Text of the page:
• Being financially comfortable and stable- We are so lucky to be able to buy what we need when we need it, and not worry that we will have to sacrifice some other necessity. We can afford to be flexible and when plans don't work out we can afford the cancellation fees and move onto plan B.
  • Being healthy and fit- I feel so much happier after exercising, and I especially look forward to our extended outdoor adventures. 
  • People who acknowledge my skills and value- I get frustrated with the stresses of work, but I like that I have always worked with smart, competent people and that my competencies are equally appreciated. 
  • Limited fear for my safety- I cannot speak eloquently to the racism and injustice that the United States is currently contending with, but I am so thankful that I have not every worried that I was going to be unjustly punished or harmed. I feel especially safe living where I do in Poland. 
  • The Happiness Lab podcast- I've only listed to the first episode, but it's the reason I decided to compile this list. One of the messages was that being happy is hard work, because sadness and selfishness can become a comfortable nest that you don't want to leave. 
I am so thankful that I've been able to live here, at least for a little while, and I will be elated if we stay beyond the one-year mark. Even if I don't get to do everything I want, this has been such a wonderful eight months, and I am thankful for the experiences I have had.

I'm working on appreciating little things more. A friend and I found this English book store this week, and it was so cozy and comfortable, and nice and small, and not overwhelming.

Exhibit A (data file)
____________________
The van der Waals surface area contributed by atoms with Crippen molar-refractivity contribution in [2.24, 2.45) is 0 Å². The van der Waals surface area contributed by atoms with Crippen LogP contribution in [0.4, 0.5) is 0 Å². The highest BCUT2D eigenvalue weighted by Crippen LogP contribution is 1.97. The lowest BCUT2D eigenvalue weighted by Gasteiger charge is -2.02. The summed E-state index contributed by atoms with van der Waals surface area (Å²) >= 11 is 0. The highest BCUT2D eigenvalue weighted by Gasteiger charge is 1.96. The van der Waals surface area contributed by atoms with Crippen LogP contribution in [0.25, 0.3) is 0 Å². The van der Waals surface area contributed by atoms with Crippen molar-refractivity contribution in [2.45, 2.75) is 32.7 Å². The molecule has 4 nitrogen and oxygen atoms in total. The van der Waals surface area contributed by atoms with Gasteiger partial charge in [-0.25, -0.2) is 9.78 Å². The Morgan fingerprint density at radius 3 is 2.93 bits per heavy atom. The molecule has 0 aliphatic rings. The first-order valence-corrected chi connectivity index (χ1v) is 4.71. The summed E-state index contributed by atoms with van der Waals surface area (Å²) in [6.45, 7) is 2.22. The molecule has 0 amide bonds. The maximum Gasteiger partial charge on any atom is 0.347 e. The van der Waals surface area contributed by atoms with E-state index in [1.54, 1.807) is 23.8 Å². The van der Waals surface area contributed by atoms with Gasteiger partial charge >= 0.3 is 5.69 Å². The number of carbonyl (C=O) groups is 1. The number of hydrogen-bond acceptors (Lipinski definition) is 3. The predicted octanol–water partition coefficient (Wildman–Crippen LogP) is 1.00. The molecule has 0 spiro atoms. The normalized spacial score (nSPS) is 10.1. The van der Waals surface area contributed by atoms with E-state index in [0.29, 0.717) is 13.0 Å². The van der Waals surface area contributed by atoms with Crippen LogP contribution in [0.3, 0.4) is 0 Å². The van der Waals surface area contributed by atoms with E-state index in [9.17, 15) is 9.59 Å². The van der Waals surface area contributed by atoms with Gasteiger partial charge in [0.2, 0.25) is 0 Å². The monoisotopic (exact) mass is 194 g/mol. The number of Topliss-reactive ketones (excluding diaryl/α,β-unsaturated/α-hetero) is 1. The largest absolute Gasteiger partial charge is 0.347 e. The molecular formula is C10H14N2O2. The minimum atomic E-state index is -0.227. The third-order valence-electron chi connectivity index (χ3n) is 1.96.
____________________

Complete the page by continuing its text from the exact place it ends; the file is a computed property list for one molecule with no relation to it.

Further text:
Being charitable is another recommendation from The Happiness Lab to make you happier, especially if it's for causes you feel close to. This week Cameron and I participated in WWU Give and and the TBTLathon.

Find appreciation in the little things- like these goofball pigeons that kept jumping over each other while fighting over some food scrap.

Sunday, May 24, 2020

Planning a Polish Vacation

Before moving here, I hadn’t done much vacation planning. Most of our holidays were backpacking related, which fall under Cameron’s expertise, or we were visiting people we knew, so we could rely on our hosts to create our itinerary. The first Cameron-and-Aisha non-backpacking solo trip was our Honeymoon to Iceland, almost exactly one year ago. In that case, we elected to pay a travel agency to plan our trip for us and very little of the traveling stresses fell on our hands. 

During my months as a housewife, one of my self-assigned “jobs” was to plan vacations for us.  I came up with lists of places to show people when they visited Krakow, we had our Slovakian ski trip, and I had done some preemptive planning for my family’s summer vacation to Croatia and my friend’s visit to London. Well, given Coronavirus restrictions my pre-planning may have been for naught, and now I am left scrambling to make vacation plans while working a full time job.